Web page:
The country, however, will soon have to deal with its serious debt: the budget council recently revised the estimate of the public deficit for the current year upwards, bringing it from 5.5 to 5.7%.

Slovakia risks having to face a drastic cut in public spending: for next year the finance ministry will have to achieve a balanced budget, also considering the European rules on the sustainability of public debt, as part of the reform of the Union’s economic governance.

All of this, with all due respect to the amazing electoral promises made by Fico and Pellegrini of new subsidies and an increase in public spending.



The vote in Slovakia is only the first of a long series of electoral events that will take place a year from now when the new president will be elected in the United States.

It’s now clear that the ongoing conflict is pitting democracies against autocracies on opposing sides.

The latter hope for the crumbling of the former and the electoral coming to power of sovereignist leaders who will break the pro-Kiev front: in fact, Moscow reacted enthusiastically to the announcement of Fico’s victory. Viktor Orbán and former Czech prime minister Andrej Babish expressed the same sentiment.

In this context, Europe will be a major ideological battlefield, while the United States will be involved in a kind of creeping “civil war” between Trumpian extremists and democrats.

We had a taste of this in recent days with the unprecedented removal of the speaker of the House of Representatives in Washington ordered by Trump and implemented by eight far-right Representatives. Putin plans to wage war with Ukraine until November 2024 and is observing what is happening on the anti-Russian front very carefully:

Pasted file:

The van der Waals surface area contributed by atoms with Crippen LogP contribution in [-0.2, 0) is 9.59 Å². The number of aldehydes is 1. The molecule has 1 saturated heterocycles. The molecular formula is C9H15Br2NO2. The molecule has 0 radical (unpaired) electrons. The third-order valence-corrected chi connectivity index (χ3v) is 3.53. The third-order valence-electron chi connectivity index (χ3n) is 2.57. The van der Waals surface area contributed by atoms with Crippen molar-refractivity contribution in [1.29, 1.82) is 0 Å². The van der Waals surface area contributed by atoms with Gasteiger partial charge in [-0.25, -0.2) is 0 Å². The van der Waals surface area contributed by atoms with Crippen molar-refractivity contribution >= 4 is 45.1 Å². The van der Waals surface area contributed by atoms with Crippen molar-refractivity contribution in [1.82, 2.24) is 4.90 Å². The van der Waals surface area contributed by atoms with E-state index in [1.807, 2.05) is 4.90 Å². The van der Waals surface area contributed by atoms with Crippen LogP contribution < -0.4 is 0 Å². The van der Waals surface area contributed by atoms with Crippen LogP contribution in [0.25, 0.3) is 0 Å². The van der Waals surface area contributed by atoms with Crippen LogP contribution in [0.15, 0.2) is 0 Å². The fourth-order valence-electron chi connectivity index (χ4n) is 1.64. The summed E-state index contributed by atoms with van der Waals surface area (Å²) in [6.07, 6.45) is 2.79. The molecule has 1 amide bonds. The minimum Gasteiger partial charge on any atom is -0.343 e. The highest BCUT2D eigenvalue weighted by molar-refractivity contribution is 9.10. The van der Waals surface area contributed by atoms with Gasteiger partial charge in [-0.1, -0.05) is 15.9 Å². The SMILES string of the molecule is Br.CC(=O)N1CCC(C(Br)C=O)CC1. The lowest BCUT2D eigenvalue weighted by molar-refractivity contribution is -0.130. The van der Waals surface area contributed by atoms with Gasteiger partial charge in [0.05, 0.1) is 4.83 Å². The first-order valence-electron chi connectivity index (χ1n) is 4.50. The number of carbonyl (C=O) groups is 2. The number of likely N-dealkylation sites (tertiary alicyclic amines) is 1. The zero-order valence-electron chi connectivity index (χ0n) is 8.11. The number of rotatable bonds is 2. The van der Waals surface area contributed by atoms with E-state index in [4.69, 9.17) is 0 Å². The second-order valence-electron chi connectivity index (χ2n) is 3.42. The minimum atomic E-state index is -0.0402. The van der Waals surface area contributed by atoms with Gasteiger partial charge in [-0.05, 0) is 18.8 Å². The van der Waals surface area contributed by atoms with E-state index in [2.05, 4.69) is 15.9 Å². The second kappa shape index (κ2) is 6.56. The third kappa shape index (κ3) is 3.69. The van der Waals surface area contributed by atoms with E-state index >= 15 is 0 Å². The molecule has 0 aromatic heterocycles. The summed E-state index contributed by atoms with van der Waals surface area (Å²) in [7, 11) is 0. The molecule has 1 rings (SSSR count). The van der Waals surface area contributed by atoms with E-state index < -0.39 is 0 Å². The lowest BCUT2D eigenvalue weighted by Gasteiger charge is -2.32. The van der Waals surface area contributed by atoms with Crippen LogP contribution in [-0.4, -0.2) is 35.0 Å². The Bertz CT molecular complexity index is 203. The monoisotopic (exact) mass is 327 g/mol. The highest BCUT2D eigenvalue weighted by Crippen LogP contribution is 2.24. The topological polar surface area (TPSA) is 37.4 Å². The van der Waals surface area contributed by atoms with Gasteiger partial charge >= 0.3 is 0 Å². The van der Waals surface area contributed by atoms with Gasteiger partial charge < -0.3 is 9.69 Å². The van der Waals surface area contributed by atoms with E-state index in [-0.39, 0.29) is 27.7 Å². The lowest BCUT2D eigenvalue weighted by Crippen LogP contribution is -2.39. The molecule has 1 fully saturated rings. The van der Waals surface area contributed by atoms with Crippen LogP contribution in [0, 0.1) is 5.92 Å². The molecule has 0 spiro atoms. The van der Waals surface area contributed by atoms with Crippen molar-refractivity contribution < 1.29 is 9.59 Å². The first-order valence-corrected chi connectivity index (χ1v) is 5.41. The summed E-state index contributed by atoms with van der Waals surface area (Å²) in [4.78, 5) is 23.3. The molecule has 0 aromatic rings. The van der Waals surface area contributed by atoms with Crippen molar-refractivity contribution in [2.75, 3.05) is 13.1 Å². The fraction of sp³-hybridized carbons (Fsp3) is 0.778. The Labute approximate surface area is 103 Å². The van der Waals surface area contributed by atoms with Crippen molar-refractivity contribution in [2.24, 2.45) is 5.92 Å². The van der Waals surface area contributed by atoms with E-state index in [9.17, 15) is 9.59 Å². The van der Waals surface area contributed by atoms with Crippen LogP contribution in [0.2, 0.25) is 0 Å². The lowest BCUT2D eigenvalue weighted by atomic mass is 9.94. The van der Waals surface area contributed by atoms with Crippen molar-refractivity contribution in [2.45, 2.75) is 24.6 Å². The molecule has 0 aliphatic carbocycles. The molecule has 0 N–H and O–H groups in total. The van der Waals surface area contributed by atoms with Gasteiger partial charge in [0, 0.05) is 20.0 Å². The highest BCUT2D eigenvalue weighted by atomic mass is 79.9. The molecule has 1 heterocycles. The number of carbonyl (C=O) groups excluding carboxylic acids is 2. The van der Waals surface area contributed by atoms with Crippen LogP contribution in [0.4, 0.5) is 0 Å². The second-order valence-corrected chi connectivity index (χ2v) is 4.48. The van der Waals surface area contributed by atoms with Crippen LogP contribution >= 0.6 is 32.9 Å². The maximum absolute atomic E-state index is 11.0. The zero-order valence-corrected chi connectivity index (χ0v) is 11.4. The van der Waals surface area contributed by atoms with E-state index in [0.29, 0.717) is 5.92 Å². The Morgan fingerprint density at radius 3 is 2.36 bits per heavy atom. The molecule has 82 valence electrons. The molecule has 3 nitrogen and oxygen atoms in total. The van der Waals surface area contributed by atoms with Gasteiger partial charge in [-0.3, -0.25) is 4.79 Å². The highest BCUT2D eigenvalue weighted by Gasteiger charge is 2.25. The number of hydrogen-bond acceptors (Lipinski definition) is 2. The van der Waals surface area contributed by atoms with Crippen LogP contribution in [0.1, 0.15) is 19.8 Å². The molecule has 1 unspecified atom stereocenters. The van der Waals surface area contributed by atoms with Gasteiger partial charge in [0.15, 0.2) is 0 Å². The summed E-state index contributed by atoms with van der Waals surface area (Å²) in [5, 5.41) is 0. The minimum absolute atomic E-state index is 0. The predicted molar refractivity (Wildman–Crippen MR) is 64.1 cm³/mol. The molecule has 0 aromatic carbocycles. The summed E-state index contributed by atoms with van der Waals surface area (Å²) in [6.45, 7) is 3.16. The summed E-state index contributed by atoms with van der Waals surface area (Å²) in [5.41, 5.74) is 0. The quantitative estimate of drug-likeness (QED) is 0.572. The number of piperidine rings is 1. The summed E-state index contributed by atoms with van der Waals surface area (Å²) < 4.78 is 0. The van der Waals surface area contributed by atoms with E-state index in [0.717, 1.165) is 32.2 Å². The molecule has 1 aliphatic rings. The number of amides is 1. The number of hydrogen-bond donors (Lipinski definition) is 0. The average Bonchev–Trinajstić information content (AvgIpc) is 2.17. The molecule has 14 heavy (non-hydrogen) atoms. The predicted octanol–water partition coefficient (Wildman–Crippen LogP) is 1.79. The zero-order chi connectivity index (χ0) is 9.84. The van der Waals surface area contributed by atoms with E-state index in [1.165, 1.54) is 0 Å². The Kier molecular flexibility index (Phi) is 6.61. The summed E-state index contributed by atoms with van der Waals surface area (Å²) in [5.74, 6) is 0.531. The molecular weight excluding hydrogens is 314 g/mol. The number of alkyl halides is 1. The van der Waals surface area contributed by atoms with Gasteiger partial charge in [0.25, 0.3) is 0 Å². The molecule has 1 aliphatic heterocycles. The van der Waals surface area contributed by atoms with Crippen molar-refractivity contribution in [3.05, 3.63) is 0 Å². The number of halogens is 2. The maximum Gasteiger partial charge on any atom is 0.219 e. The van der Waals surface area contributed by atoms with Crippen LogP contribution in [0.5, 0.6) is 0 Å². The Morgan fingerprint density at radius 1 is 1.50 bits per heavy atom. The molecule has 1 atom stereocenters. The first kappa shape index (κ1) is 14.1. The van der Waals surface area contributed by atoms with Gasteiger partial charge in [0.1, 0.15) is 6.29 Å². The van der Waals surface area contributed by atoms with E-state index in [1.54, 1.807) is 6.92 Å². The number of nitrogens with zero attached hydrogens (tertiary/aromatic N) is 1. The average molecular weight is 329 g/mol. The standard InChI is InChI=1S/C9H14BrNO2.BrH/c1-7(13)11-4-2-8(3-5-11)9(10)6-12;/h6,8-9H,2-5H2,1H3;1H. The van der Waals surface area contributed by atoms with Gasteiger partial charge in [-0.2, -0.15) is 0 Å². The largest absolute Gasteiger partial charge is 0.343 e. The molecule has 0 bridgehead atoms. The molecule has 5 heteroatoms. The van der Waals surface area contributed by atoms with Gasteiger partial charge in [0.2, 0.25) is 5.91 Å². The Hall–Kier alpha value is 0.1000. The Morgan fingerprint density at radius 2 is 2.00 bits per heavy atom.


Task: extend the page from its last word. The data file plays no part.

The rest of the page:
In the end, according to the Kremlin, the winner will be whoever resists the most in terms of human and material resources.

“Moscow – writes Rosalba Castelletti[4] – has prepared itself with large increases in defense spending and production.
Kiev, on the other hand, depends on allied aid.
The key word is.
ustalost,. “tiredness”.

“Vladimir Putin’s prophecy is coming true”, confirms Alexei Kalmykov, independent analyst of BBC Russia, newspaper blocked in the Federation. Speaking at the St. Petersburg Economic Forum in June 2022, the Russian president said that the costs of the conflict in Ukraine would lead in the West to “a wave of populism and the growth of extreme and radical movements, to serious socioeconomic changes, to the degradation and to a change in the elites”.»

If the autocracies win, what will happen to the democracies we are so fond of?

Are we aware that what is at stake are our freedoms, our rights, both individual and collective?

Did we Understood that the risk is that power will be taken from us too by people who want to have free hands to do and undo what interests them most?

Is it clear to us that Europe and the United States can fall into the hands of despots who would undermine the fundamental rules of our societies to destroy that much collaboration and cooperation between peoples that we tried to build after the Second World War?

If Ukraine falls back into the hands of Russia, perhaps precisely because we stop helping it militarily, then there will be another war and another, as happened in the 1930s when Germany first occupied Austria, then Czechoslovakia and finally Poland, then almost all of Europe was under Nazi-fascist rule for years.

These are our story, this is what we must prevent.




[1] M. Ehl, Hospodárské noviny, Czech Republic, Populists win in Bratislava, in Internazionale N. 1532, 6 October 2023;
[2] P. Haski, France Inter, France, Robert Fico’s victory in Slovakia is bad news,, 3 October 2023;
[3] T. Mastrobuoni, The left-wing Orbán marches on Bratislava and scares Europe,, 30 September 2023;
[4] R. Castelletti, Putin ready to run again focuses on a divided West and the triumph of populisms,, 4 October 2023.